Overtasking the multitasker

The perception that women can ‘do it all’—or want to do it all—can be detrimental to mental health and career growth.

Back in the 1940s, Rosie the Riveter was the nation’s premiere poster girl. Rosie—with her stoic face, strong, flexed arm and clenched fist—was an empowering symbol for a generation of women joining the workforce during World War II. She helped women everywhere recognize the role they could play in improving their families, communities and nation. Fast forward 80 years and women are leading the charge in companies and organizations around the world.

But with that drive often comes the tendency for women to overburden themselves with myriad tasks that may not be beneficial to their careers or at home. What does that mean for employers? If your top staff volunteers—especially women—start missing deadlines or stop responding to requests, they’ve probably overextended themselves and are burned out. That can have real consequences in the workplace, not to mention a huge impact on the employee’s mental health.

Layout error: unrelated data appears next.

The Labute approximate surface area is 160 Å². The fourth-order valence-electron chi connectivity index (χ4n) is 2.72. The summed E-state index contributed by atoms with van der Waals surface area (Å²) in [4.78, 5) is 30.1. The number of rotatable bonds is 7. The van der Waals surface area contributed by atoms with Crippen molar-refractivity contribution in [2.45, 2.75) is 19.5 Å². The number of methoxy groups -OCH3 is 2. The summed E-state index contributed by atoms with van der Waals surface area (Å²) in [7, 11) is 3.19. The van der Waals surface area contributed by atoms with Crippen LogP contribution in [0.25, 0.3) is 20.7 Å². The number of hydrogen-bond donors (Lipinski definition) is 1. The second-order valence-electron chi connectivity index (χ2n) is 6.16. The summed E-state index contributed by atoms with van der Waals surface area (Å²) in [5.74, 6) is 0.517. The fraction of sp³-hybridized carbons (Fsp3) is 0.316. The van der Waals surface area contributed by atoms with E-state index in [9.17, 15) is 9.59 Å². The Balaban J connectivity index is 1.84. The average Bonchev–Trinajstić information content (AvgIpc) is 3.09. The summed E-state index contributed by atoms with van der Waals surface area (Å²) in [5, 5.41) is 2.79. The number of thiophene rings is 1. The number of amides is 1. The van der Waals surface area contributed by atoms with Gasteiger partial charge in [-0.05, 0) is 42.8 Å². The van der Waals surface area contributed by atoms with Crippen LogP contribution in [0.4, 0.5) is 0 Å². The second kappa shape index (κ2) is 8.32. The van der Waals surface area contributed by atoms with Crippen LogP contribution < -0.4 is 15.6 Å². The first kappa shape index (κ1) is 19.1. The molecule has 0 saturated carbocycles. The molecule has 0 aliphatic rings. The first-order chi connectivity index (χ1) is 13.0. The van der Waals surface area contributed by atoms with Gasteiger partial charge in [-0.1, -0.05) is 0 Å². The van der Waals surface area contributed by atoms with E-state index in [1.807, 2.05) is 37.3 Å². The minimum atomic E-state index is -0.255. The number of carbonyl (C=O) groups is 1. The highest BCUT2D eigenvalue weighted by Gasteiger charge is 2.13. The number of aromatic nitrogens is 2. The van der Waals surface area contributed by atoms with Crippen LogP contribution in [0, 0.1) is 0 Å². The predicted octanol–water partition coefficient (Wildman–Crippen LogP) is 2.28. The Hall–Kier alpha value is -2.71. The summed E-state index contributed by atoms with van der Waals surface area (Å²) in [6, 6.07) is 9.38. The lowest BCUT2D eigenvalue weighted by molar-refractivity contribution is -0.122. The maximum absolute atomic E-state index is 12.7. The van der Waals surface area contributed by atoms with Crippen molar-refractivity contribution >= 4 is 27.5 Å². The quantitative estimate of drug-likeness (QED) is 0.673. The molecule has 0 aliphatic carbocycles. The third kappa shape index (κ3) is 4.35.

“According to Gallup, employees who are burnt out are 2.6 times more likely to be searching for a new job,” reports Business.com. “Meanwhile, Limeade found that 40% of workers leave their jobs due to burnout—and many of them do so without even having another role lined up.”

Some additional food for thought from the report:


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